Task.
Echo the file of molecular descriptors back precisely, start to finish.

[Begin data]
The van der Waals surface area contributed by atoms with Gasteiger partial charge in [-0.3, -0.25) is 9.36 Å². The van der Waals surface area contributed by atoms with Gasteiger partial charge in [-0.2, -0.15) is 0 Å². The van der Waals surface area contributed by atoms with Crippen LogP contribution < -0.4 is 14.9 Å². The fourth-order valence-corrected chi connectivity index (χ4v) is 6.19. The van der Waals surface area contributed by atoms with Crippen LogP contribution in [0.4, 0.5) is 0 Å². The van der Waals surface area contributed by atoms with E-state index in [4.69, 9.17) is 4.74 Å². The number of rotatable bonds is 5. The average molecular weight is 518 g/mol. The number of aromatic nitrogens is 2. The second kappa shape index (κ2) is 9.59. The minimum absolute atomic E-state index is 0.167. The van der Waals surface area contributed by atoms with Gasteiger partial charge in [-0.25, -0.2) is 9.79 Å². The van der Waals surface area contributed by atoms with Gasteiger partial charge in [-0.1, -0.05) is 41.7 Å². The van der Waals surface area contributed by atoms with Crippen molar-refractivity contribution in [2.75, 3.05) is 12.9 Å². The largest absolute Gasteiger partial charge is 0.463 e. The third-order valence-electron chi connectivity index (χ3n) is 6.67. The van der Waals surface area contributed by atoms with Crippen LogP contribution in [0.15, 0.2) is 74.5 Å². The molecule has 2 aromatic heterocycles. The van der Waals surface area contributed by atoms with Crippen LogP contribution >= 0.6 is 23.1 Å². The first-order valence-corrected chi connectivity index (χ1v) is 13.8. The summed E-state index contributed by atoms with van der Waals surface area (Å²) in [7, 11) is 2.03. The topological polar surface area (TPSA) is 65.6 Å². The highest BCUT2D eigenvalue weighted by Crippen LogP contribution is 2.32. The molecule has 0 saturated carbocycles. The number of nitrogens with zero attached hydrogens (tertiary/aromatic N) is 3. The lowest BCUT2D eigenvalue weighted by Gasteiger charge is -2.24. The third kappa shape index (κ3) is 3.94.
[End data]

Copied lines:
The van der Waals surface area contributed by atoms with Gasteiger partial charge in [-0.3, -0.25) is 9.36 Å². The van der Waals surface area contributed by atoms with Gasteiger partial charge in [-0.2, -0.15) is 0 Å². The van der Waals surface area contributed by atoms with Crippen LogP contribution < -0.4 is 14.9 Å². The fourth-order valence-corrected chi connectivity index (χ4v) is 6.19. The van der Waals surface area contributed by atoms with Crippen LogP contribution in [0.4, 0.5) is 0 Å². The van der Waals surface area contributed by atoms with E-state index in [4.69, 9.17) is 4.74 Å². The number of rotatable bonds is 5. The average molecular weight is 518 g/mol. The number of aromatic nitrogens is 2. The second kappa shape index (κ2) is 9.59. The minimum absolute atomic E-state index is 0.167. The van der Waals surface area contributed by atoms with Gasteiger partial charge in [-0.25, -0.2) is 9.79 Å². The van der Waals surface area contributed by atoms with Gasteiger partial charge in [-0.1, -0.05) is 41.7 Å². The van der Waals surface area contributed by atoms with Crippen molar-refractivity contribution in [2.75, 3.05) is 12.9 Å². The largest absolute Gasteiger partial charge is 0.463 e. The third-order valence-electron chi connectivity index (χ3n) is 6.67. The van der Waals surface area contributed by atoms with Crippen LogP contribution in [0.15, 0.2) is 74.5 Å². The molecule has 2 aromatic heterocycles. The van der Waals surface area contributed by atoms with Crippen LogP contribution >= 0.6 is 23.1 Å². The first-order valence-corrected chi connectivity index (χ1v) is 13.8. The summed E-state index contributed by atoms with van der Waals surface area (Å²) in [7, 11) is 2.03. The topological polar surface area (TPSA) is 65.6 Å². The highest BCUT2D eigenvalue weighted by Crippen LogP contribution is 2.32. The molecule has 0 saturated carbocycles. The number of nitrogens with zero attached hydrogens (tertiary/aromatic N) is 3. The lowest BCUT2D eigenvalue weighted by Gasteiger charge is -2.24. The third kappa shape index (κ3) is 3.94.